Rules, no matter where you are, will always exist. Whether it’s formal government laws or guidelines given at work, there will always be rules to follow. Growing up, the main ones that I had were related to school. If you went to a conservative all-girl Catholic school, then you know what I’m talking about. I remember there being a lot of them too. Aside from wearing a uniform, rules included not wearing more than one pair of earrings, not dyeing your hair, not wearing nail polish, and no cellphones.
When you’re a kid and in school, sometimes it is hard to understand why these rules are set in place. A lot of us even go through a rebellion phase. I know I went through one in high school, but it wasn’t that intense. It first started with the ear piercings. I got a third one on my left ear and then eventually two more on my right.
Once high school was over, I wanted to experiment so much with clothes and beauty trends. I felt like I couldn’t express myself to the fullest extent so I went all out in college. First it was with my clothes when I started putting more effort into my outfits. Next was my hair, I tried different haircuts and even dyed it a few times. I even got addicted to nail polish and probably had my nails done twice a month for three years straight. Yeah, I know it’s a lot but I wanted to delve into the things I couldn’t test out when I was younger.
However, I did start to see the upside of some of these rules. With simple handbook guidelines, we are somehow trained and exposed to restrictions we’ll be faced with in the real world. Also, without these distractions, we’re able to focus on school as well as ourselves. Yes, I couldn’t experiment with fashion in school but not having that outlet made me realize that it is something I actually enjoy doing. After a few years of experimenting with all of these, I’m starting to tone down a bit and sticking to changing up certain things like my hair and clothes.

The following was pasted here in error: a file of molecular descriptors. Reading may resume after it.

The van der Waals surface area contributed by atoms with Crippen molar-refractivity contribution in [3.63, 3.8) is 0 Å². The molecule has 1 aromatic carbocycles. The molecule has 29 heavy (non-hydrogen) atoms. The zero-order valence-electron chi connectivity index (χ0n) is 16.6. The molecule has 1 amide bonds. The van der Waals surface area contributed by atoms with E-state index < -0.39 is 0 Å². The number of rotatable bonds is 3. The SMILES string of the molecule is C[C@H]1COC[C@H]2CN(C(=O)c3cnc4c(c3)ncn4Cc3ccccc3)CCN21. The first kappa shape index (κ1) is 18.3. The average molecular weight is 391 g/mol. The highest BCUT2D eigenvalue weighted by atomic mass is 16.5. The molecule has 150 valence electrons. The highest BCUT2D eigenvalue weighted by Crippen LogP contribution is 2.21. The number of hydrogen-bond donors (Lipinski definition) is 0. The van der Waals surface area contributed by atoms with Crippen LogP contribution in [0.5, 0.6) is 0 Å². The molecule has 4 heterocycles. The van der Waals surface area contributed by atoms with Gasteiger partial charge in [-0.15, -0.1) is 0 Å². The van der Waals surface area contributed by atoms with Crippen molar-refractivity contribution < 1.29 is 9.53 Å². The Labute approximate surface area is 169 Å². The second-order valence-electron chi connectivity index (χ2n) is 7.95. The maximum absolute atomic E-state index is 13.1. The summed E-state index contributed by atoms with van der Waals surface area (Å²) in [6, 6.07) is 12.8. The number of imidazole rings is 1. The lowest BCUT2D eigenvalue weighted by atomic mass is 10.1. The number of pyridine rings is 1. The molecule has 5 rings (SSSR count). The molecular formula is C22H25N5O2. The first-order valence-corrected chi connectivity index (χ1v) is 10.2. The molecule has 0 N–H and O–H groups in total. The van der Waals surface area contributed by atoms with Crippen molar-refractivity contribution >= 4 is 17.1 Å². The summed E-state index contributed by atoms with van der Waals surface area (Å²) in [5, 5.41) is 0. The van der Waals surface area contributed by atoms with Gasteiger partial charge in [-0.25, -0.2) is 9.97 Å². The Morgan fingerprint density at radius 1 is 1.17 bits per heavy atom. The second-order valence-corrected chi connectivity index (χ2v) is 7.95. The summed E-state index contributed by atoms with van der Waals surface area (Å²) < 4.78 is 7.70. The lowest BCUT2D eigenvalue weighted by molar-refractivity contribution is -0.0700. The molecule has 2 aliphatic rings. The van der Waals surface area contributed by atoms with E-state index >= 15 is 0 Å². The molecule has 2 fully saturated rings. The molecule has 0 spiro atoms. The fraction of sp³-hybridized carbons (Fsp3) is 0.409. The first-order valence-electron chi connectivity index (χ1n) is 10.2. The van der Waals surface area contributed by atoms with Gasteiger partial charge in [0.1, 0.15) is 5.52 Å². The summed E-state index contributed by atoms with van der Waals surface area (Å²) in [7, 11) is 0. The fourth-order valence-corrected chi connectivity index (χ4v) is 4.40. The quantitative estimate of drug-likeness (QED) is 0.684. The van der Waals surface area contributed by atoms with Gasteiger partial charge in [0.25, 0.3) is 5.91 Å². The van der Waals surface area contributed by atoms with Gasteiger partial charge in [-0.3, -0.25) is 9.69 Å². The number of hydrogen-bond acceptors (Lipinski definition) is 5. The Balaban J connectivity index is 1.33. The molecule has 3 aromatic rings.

One rule I’m really starting to appreciate from high school is not being allowed to bring your cellphone. Thinking back, I would be in school for seven to nine hours, actually interacting with people and not looking at a screen. Now that I carry my phone with me everyday and everywhere, I’m starting to make my own rules on how long I should be on it. With phones taking over our lives, maybe we should consider taking a page from our old handbooks, I’m sure it will benefit everyone.
Overall, there are pros and cons to school rules but we just have to remember not to get stuck. We can’t let them control the way we want to express ourselves. However, there are definitely some that we should revisit to address today’s social media-obsessed world.
Art by Marian Hukom
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